It's my hope that this blog can help you with this rethink process. Part nutrition and health updates, part recipes and part personal food adventures. All aiming to inspire you to take your own food journey that is both physically and mentally healthy.


To prove it won't be all salads and celery sticks, let's start things right with a pie:


Pumpkin, Spinach and Feta Pie

 Most Wollongong dwellers are well accustomed with the phrase 'going down the coast''. We are very blessed to have the amazing beaches and national parks of NSW's South Coast only a short road trip away. We try to make the most of this good fortune as often as we can, either camping, or hiring a holiday cabin, but always with a surfboard strapped to the car roof and travel tea in hand.


Like most road trippers, we have our usual pit stop locations along the way. The one stop that is never missed on our South Coast trip is Hayden's. A pie shop in Ulladulla. And for me the choice is always simple - pumpkin, spinach and feta please!

Alas, the craving for this pastry treat arises more often than the opportunity to drive 2 hours south to buy one.  So some home kitchen creativity was required. My version has much more spinach and the addition of chickpeas to boost protein and fibre. Here it is.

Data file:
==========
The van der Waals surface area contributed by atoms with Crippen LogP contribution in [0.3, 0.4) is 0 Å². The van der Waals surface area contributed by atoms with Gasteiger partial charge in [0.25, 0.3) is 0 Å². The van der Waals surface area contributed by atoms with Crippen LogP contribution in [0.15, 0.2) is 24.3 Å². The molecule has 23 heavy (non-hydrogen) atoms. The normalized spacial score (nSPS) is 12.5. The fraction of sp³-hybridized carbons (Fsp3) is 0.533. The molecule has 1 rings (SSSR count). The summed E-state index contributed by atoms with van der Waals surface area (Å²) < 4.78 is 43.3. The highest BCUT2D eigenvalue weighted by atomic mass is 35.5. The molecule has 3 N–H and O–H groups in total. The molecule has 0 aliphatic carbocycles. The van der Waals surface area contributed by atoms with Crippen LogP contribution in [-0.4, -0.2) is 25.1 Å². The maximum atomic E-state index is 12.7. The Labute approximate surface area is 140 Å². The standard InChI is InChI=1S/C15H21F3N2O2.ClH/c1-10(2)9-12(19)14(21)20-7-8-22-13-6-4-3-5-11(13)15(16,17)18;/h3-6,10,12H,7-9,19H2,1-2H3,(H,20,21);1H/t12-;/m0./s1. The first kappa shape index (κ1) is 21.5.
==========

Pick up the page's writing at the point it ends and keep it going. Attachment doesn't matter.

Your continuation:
Approximately 850g of pumpkin (my preference is kent or jap), peeled and roughly cut into 2-3cm chunks

1Tbsp extra virgin olive oil + 1 tsp extra

1tsp honey

1/2tsp dried sage

Cracked black pepper and salt

1 bunch English spinach, roughly chopped

1 clove garlic, crushed

100g feta cheese, crumbled

1/2 can chickpeas, rinsed and drained

2 sheets puff pastry (homemade preferred) 

1 egg, beaten


Preheat oven to 200•c

Toss the pumpkin in the olive oil and then place the chunks on a lined baking tray. Drizzle with honey and sprinkle with sage. Crack some pepper and sprinkle a pinch of salt over the chunks. Roast in the oven for 30min. Set aside to cool. When completely cooled, place the pumpkin in a bowl and roughly mash with a fork, leaving plenty of lumps. 

Heat the extra oil in a saucepan over low-medium heat. Add the garlic but don't allow it to burn or crisp. Add the spinach and while stirring, allow it to wilt slightly. Remove from heat and toss the feta and chickpeas into the spinach mixture. 

Grease a pie dish and line with one sheet of puff pastry. Place the completely cooled pumpkin mash into the base of the pie, then spoon the spinach mixture on top. Cover with the other piece of pastry, trim excess and press down to seal around the edge of the pie. Pierce the top of the pie with a knife, and brush the pie top with the beaten egg.

Increase the oven temp to 220•c. Bake for 30 minutes or until pastry is golden. 

Serve with a fresh mixed salad, preferably one brought by the friend that you invited round for pie! 


*except for a quick photo of course!